“Body & Soul in the 21st Century” is the theme of the 2013 Dwight H. Terry Lectures being presented early in October by Ian Hacking, a Canadian philosopher and professor emeritus at the University of Toronto and the Collège de France.
Hacking will present three talks. All are free and open to the public, and will take place at 4 p.m. at the Whitney Humanities Center, 53 Wall St. His topics will be:
Tuesday, Oct. 1: “PRESENT: What is biotechnology doing to the ways we think about our minds and our bodies?” Hacking says he will discuss distinctions between mind and body now considered extinct among intellectuals, the ways in which societies view the mind-body connection, and how biotechnologies “are, paradoxically, driving mind and body apart.”
Thursday, Oct. 3: “PAST: Where did our distinctions come from?” After a discussion of Descartes, “often invoked by highbrows as the root of all mind/body evil,” Hacking notes, he will turn to anthropology, “to the great fears of death that take very different forms at various times and places.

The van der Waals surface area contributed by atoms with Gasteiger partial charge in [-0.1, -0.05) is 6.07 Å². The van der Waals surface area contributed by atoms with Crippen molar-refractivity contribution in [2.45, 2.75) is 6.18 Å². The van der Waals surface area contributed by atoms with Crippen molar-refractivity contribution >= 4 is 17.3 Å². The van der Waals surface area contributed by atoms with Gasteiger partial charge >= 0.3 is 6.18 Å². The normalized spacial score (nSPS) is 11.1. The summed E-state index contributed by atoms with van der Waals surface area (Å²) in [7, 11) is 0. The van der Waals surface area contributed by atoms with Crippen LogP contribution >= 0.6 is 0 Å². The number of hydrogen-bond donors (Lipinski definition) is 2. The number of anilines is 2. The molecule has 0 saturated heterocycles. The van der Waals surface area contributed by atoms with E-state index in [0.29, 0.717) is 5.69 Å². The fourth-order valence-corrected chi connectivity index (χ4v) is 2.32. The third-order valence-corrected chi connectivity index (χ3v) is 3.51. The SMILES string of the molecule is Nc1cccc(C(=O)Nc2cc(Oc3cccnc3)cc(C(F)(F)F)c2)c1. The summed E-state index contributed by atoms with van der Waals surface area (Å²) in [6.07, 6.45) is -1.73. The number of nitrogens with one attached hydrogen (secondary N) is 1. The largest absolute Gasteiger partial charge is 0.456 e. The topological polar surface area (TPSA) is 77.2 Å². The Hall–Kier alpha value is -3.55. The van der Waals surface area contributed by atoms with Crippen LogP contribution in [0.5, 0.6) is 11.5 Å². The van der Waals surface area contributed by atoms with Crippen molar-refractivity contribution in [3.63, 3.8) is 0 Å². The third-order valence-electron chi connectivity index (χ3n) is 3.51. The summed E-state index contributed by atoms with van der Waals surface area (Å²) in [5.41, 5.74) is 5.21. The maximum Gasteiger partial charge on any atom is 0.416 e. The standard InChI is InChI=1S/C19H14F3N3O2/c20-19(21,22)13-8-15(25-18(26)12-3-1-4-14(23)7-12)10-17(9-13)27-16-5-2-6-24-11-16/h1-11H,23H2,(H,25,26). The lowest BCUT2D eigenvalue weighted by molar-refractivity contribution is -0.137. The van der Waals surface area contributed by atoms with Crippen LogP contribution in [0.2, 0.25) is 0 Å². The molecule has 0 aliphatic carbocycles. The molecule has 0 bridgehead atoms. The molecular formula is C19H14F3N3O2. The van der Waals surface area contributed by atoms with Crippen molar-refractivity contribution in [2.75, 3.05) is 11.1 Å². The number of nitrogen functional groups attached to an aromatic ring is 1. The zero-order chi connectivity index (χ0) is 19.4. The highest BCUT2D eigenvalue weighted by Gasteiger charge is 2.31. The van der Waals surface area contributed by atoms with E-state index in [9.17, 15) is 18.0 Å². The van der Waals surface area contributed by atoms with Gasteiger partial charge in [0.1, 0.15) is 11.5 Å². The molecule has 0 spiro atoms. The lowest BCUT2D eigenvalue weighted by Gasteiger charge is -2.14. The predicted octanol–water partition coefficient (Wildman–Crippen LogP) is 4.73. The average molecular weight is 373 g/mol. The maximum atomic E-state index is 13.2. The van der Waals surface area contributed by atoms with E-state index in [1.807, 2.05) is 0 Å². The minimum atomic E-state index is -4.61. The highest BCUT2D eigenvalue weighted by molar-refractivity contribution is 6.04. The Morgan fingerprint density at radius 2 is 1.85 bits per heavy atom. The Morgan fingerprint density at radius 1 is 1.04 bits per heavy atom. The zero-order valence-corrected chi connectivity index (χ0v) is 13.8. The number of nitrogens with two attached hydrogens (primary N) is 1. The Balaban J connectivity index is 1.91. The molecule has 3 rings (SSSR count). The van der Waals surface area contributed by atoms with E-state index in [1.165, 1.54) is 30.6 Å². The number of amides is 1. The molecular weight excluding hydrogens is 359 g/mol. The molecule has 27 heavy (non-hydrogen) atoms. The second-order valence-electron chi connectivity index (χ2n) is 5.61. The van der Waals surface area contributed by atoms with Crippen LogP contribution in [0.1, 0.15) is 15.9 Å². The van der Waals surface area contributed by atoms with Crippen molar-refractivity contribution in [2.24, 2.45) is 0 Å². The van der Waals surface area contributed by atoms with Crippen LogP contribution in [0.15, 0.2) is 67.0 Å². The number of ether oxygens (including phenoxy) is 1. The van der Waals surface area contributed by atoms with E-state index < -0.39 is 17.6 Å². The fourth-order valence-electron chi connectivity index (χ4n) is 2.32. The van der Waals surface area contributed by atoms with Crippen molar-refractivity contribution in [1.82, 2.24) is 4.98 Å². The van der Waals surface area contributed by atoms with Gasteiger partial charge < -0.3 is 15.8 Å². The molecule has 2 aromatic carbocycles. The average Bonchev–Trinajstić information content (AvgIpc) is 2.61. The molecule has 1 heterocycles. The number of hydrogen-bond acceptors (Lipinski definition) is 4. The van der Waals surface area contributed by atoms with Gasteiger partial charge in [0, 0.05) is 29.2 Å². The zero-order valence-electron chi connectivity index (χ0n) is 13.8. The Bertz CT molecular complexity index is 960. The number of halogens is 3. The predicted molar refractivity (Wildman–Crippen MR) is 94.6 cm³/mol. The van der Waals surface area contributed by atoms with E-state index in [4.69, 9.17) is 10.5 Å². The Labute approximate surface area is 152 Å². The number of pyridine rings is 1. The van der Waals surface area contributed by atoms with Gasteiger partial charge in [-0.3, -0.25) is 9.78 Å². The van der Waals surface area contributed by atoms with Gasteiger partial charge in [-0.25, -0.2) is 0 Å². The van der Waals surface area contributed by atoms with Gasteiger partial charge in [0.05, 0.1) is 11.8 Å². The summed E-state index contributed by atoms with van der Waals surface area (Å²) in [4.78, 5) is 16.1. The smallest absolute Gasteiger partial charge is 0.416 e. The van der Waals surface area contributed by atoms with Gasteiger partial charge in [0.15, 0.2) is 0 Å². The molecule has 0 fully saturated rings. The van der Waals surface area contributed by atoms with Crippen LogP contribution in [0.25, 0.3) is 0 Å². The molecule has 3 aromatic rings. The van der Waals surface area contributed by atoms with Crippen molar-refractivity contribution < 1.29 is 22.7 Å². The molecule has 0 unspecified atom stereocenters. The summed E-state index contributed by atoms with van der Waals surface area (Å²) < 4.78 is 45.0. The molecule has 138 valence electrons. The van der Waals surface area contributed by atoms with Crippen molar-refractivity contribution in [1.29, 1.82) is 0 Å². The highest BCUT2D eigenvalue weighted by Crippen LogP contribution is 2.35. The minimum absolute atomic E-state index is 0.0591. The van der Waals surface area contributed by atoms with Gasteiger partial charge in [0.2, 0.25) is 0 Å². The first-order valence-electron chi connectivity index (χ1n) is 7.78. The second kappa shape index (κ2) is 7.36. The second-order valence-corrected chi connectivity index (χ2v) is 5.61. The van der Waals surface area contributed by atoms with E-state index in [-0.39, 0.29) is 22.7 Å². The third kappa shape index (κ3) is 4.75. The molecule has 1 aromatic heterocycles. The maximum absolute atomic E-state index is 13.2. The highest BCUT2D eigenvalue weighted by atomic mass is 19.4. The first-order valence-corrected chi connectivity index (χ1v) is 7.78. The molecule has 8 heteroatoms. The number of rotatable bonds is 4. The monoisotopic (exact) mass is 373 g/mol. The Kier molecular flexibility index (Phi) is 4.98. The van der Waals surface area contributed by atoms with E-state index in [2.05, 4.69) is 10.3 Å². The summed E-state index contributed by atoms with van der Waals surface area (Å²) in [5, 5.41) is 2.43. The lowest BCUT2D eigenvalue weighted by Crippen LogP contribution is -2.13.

Tuesday, Oct. 8: “FUTURE: What straws are in the wind?” Hacking will explore concepts ranging from the belief that humans are “biosocial” animals to the “transhumanism” movement to improve humans’ physical, intellectual, psychological capacities. “At this point,” he says, “I hope to engage the audience to make their own guesses as to what is coming soon.”
Although often described as a “philosopher of science,” Hacking instead calls himself a philosopher “of the analytic stripe … who makes use of the past … who thinks about the sciences in detail.” His work addresses a wide range of topics and is widely read outside academic philosophy. At its core is an attempt to understand human beings and their interactions with nature. He has taught at numerous universities, including Stanford and Cambridge. In 2009 he received the Norwegian Holberg International Memorial Prize for his scholarly work and his contributions to the understanding of probability.
About the lectureship
The Dwight H. Terry Lectureship was established in 1905 by a gift from Dwight Harrington Terry of Bridgeport, Connecticut, to endow a series of lectures on religion and its application to human welfare in the light of scientific knowledge and philosophical insights. The lectures are published in book form by Yale University Press. Previous Terry lecturers have included Carl Jung, Margaret Mead, Rebecca West, Peter Singer, Marilynne Robinson, and Terry Eagleto